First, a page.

Where it's, you know, it's very transactional, it's very conditional and and how do we, how do we move from that to a situation where we're creating value, you know, before there's a transaction? Yeah, so I have to speak about this a little bit from my perspective, of course, which is that of an agency owner. Right. So I my experiences in the service business and our industry is kind of notorious for having a lot of rotation between vendors and client its, meaning if you're if you're an agency, you're kind of always stressed out about planning. Where's my next project going to come from? My finish this one for the client and now I get to find the next one, and ebbs and flows severely. And it's actually true for our clients as well, who are like excited to do this project with their new agency and then by the end of the project that I okay, maybe not as excited to work with them again, as I was originally, or another agency called and sweeten the pot a little bit and Ugo over and work with those guys instead. And so there's this constant ebb and flow on both sides, which is tremendously wasteful, both of them looking up for what's in their own best interest as opposed to looking at what's the value that they can deliver together, and that just waste a tremendous amount of time and energy throughout the process. If you were to realign both sides of that to say here's what we're trying to deliver for the customer and here's truly what the highest value is to the customer, then you'll always be more valuable than your competitors and you'll have no reason to spend the time the even flow. Your customer will stay with you forever, which inevitably is more valuable in in both scenarios. Right, if you're, you know, reducing your turn as an agency and you know customers are able to stay with a vendor for longer and deepen that relationship, and now you know they have a relationship with the vendor that really knows them intimately in a way that you know they can predict their needs. They know you know things about their business than a new vendor doesn't you know? It leads to this continuous value delivery on both sides. Tell us a little bit about where you see this kind of eventually going in,...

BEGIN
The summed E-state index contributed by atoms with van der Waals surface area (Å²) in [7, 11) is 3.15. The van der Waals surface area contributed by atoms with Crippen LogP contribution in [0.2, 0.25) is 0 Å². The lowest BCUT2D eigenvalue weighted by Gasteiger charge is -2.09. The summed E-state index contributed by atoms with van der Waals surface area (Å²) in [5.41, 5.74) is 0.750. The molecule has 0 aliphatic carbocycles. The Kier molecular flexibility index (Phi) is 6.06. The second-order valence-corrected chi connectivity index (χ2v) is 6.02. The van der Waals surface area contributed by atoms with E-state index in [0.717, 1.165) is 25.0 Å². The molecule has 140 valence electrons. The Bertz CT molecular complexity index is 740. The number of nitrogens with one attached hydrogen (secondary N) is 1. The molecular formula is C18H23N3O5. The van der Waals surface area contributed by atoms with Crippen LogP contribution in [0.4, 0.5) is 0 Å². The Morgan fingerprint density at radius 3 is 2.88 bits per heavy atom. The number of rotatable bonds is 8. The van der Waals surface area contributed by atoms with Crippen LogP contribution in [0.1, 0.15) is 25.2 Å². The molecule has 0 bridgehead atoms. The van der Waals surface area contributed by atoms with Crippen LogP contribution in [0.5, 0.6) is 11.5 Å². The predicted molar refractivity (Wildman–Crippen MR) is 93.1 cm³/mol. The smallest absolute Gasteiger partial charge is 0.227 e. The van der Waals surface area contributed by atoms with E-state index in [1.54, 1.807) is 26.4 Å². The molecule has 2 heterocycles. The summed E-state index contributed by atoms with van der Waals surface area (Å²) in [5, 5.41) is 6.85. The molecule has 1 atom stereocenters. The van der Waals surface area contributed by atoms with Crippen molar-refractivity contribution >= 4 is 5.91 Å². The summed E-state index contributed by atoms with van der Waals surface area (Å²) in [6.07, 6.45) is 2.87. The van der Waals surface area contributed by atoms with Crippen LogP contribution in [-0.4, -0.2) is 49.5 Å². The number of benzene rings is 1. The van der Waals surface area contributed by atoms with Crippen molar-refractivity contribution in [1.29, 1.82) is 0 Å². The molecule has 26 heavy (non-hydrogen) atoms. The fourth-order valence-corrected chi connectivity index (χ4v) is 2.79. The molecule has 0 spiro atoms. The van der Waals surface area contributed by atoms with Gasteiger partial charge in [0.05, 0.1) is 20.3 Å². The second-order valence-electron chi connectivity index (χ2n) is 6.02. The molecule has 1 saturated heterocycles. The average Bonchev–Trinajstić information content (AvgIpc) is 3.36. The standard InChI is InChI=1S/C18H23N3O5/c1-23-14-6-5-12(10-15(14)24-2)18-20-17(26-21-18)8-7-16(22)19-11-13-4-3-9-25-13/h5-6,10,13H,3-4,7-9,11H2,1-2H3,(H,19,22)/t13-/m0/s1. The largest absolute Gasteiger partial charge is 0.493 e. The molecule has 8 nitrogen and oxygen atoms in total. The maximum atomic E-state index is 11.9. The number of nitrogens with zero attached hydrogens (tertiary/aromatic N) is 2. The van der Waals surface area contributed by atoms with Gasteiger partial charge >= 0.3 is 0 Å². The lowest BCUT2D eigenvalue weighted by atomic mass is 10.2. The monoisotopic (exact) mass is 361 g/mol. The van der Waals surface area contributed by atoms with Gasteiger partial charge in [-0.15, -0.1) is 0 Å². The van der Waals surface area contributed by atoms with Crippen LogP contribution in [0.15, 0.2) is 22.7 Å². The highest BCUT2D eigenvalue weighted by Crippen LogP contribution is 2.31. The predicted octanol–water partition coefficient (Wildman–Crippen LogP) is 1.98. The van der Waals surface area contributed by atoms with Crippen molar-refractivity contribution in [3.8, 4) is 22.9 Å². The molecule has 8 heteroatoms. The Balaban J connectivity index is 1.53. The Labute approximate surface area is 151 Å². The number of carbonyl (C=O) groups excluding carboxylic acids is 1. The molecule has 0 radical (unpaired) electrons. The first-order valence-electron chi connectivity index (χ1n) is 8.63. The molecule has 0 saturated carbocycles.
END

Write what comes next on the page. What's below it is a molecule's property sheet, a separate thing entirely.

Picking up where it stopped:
...you know, not just delivering value early, but it being able to create value on both sides that continues on and what you guys have seen in your business, Josh. Yeah, I mean I think you said it really well right, when you go from project to project and you switch clients all the time, you never get the opportunity to really truly understand that business in a way that you can bring your talents to other other places and other ideas. And so by spending time in those business with them, talking through their projects and being perpetually involved with them for years, you find all kinds of new opportunities and through that relationship that you may have otherwise. Yeah, so the value there, right, is on both sides. The the client will learn to depend and trust more because you have more context than just about anybody else. You actually be harder to replace because people don't when you add value, people don't want you to go away and the relationship and the context that you gain from being a part of that customer for so long means that you become right, you become harder to replace, you get to keep a longer contract with them that way. Today's gross story revolves around search engine marketing. DELPHIC's, a big data platform, had hired an agency to manage their Google adds a few years ago, but they weren't seeing the results they wanted to see. Being such a technical be tob solution, they set out to find a team that could take on their challenge. After countless proposals, they found the perfect fit directive consulting, the B Tob Search Marketing Agency. And just one week after launching directives campaigns, delphics saw their lead volume double and their costper lead drop by sixty percent. I have a hunch that directive can get these kind of results for you too, so head over to directive consultingcom and request a totally free custom proposal. That's directive consultingcom. All right, let's get back to this interview. I think these are these are all really great concepts,...